Therapy dogs help patients cope with a growing range of conditions

By Michael H. Broder, PhD
Published November 21, 2017

Key Takeaways

Animals have been helping humans cope with mental and physical health challenges at least since 1796, when Quakers in England opened York Retreat, a psychiatric facility where residents wandered freely—and still do—through courtyards and gardens stocked with birds and other small animals.

Interest in the health benefits of the human-animal bond waned as the scientific method took hold in medical and psychiatric research; but studies since the 1980s have shown that pets can decrease people’s blood pressure, cholesterol, triglycerides, and feelings of loneliness, as well as increase opportunities for exercise, outdoor activities, and socialization, among other benefits.

Therapy dogs are probably the most widely recognized example of what is known as animal-assisted therapy. Therapy dogs, used across a wide range of medical conditions, are trained to be obedient, calm, and comforting. The dogs and their owners (who are referred to as handlers) both receive special training, testing, and certification to ensure that interactions with patients will be safe and effective.

During the typical therapy dog visit, a patient spends about 10-15 minutes petting or playing with the dog while the handler monitors the situation, makes sure the dog is well cared for, and answers any questions the patient may have about the dog.

“In medical settings, therapy dog visits, typically provided through volunteer services, are targeted to patients, visitors, and health care workers to help reduce stress and enhance mood,” wrote Dawn A. Marcus, MD, professor of anesthesiology, University of Pittsburgh School of Medicine, Pittsburgh, PA, in a review article on the scientific basis of animal-assisted therapy.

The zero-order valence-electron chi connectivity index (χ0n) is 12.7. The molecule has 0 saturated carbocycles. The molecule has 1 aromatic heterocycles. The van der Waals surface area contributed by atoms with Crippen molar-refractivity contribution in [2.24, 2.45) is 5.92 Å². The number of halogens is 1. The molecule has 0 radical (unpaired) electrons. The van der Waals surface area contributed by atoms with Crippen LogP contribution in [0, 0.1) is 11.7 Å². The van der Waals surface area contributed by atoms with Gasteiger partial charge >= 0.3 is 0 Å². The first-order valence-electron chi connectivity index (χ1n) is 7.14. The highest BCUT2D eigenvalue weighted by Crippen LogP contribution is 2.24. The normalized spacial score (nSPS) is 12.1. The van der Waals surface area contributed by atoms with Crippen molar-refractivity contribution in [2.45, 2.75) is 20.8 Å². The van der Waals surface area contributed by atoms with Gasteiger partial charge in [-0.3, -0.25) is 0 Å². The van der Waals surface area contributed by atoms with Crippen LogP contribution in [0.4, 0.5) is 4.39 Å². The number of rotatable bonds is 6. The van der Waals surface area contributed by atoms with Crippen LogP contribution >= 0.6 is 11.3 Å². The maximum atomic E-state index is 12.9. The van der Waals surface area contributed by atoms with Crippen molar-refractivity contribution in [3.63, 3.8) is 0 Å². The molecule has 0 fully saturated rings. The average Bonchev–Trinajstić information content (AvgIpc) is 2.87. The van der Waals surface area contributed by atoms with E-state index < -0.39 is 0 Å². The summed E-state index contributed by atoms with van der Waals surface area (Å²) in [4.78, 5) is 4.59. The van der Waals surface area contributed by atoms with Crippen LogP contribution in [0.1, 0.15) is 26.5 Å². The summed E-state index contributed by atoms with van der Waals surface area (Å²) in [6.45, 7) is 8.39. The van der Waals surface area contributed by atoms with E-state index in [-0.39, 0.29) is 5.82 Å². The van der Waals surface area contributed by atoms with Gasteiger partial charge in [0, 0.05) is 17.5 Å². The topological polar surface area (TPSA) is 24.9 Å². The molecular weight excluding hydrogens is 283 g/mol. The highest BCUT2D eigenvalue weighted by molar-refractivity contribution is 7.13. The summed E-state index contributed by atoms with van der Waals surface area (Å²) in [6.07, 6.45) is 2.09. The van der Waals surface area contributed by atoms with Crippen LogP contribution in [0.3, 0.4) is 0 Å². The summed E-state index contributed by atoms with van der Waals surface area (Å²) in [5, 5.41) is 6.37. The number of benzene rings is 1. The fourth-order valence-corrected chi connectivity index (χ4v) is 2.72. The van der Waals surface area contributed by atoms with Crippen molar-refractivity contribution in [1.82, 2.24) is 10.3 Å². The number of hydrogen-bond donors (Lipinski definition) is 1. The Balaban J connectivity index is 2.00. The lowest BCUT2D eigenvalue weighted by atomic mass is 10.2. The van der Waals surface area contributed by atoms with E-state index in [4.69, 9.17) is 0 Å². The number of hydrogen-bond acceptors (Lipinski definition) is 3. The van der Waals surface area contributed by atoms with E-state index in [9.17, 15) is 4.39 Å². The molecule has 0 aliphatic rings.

At the Mayo Clinic, Rochester, MN, the Caring Canines program has 17 pairs of therapy dogs and handlers. The dogs range from a 10-lb poodle mix to a 90-lb shepherd. The dogs and their handlers must meet nationally recognized requirements and undergo two to three orientation sessions to make sure they’re comfortable with patient visits. They also undergo monthly follow-up meetings with staff to make sure they’re functioning well in the clinic setting and that infection control procedures are being properly followed (eg, hand washing before and after each patient visit).

Therapy dogs and their handlers visit patients in a variety of settings at the Mayo Clinic: the Children’s Hospital activity room; therapy group sessions for patients in the recovery process; the pediatric outpatient area, where they help children deal with anxiety in the waiting room; and the cancer education center, where they offer comfort and support to patients.

“I had become depressed about many things,” said one patient who was visited by a therapy dog at the Mayo Clinic. “The pain seemed overwhelming, and my mind darted from what seemed like one impossible problem to another. The Caring Canine team arrived and I felt such peace. I let go of pain and problems.”

Studies in recent years have documented the benefits of animal-assisted therapy for outpatients with fibromyalgia; children coping with stress and pain after surgery; patients with cancer undergoing multimodal radiation-chemotherapy regimens; improving well-being, anxiety, and mood among university students; and improving health and well-being among older war veterans and patients in hospice, among an increasing number of other conditions and populations.

“It made the hospital feel more like home,” said a patient at the Mayo Clinic. “These visits made me feel peaceful, happy, and relaxed.”

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